“ 'Cause I'm just a girl, little 'ol me
Don't let me out of your sight
I'm just a girl, all pretty and petite
So don't let me have any rights”
-- “Just a Girl,” written by Gwen Stefani and Tom Dumont, from the No Doubt album “Tragic Kingdom” (1995)
“Solo es niña.”
The words rolled out of my sister-in-law’s mouth in an almost sing-songy “oh, well” fashion. It’s her feeble defense of why her daughter is having problems with her school or understanding life lessons.
“She’s only a girl.”
She’s treating my niece as if she’s a doll – one that will never grow up. And without some prodding and pushing, she may never truly do so.
And it makes my blood boil.
So when some elected government official from who-knows-where decides he wants to take his girls out of the Girl Scouts because they might actually teach the girls the lessons they might need going forward – or that they’re a wing of Planned Parenthood – well, I want to scream.
This is what people want for their girls? For them to be ignorant about their bodies? To not be able to make informed decisions with confidence? To be scared of the consequences should some accident happen because no one told them about birth control?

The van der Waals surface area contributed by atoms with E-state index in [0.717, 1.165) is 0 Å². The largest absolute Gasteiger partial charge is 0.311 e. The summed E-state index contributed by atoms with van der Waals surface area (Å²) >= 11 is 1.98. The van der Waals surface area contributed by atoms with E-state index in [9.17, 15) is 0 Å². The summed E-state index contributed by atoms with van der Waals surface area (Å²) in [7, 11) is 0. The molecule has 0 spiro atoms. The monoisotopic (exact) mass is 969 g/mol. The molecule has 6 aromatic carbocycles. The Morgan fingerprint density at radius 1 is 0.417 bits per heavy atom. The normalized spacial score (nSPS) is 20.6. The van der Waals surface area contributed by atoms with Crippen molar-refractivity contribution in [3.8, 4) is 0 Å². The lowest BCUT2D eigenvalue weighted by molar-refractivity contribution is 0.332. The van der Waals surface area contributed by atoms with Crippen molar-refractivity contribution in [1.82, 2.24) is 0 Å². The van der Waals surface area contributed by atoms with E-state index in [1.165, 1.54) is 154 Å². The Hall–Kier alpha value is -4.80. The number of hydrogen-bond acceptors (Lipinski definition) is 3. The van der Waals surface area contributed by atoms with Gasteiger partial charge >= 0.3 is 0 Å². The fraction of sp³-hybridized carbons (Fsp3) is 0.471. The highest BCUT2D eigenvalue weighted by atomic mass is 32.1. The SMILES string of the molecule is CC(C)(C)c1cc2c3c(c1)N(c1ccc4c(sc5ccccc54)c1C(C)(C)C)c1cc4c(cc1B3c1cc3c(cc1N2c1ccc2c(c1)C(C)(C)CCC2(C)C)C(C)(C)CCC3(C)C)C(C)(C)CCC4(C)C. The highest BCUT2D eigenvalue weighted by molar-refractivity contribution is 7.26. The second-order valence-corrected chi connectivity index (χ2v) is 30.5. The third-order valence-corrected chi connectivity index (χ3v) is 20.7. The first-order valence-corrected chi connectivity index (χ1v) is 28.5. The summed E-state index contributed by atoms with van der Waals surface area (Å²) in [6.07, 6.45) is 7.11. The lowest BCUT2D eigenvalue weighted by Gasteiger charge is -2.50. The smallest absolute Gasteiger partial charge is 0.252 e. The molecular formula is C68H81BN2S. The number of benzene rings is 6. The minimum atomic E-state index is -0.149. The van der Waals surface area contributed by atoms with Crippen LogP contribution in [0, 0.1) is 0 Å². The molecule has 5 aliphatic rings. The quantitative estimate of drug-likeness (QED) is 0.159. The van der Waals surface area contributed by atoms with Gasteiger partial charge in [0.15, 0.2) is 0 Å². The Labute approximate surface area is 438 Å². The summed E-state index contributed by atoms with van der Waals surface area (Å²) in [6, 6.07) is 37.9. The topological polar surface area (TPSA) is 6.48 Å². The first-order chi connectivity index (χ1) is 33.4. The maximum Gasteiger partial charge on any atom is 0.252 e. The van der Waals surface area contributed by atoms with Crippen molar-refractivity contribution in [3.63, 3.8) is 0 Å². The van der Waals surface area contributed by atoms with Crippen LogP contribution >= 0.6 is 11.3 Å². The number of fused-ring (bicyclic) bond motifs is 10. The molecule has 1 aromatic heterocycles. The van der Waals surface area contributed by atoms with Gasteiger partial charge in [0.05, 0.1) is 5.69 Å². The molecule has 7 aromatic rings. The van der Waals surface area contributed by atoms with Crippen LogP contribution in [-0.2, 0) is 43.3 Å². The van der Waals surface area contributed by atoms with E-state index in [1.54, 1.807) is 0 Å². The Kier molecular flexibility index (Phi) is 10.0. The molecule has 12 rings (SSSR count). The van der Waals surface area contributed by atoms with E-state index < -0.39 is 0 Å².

It reminds me of a comic I saw back in the ‘90s (and yeah, it’s sad to think I just said “back in the ‘90s”). Anyway, it stuck with me because her act was all about her life, and the insanity she endured growing up.
During the act, she mentioned that her parents – rather than teach her about her body – had her bathe in her underwear. Until she was 14. Her father’s way of talking to her about sex was to call her derogatory terms anytime she mentioned or brought over a friend who just happened to be a boy. (Oh, and an aside, she said, the boy who came over the most … yeah, he turned out be gay.)
But then the magical day came that she was married. And the first question out of her parents’ mouths was about grandchildren.
These people had spent the better part of 20-something years scaring their daughter about the evils of sex and her own body … and then they had the nerve to say it was OK?
Which is why the comments last month in Illinois seemed so backwards in the year 2012. It seems like the promoting of information isn’t necessary. That just relying on a wing and a prayer will be enough for parents to raise their girls to be chaiste and sexually responsible through their teen years. Ask Sarah Palin how that worked out with Bristol.
Which brings me back around to my niece. She’s 16 now. Starting to get to that age where the exploration of relationships is a real thing. Pushing her boundaries when it comes to curfew. And, as much as I shudder to think about it, the possibility of her experimenting with sex.
We’ve tried to counsel her here and there. We can’t be there as much as we’d like to be.
But all this change is actually making her mom sit up and take notice. The tones in her voice are getting more serious every time she tells us about the latest troubles she’s having with her.
And it takes every fiber of my body not to respond to her “She’ll be fine. Solo es niña.”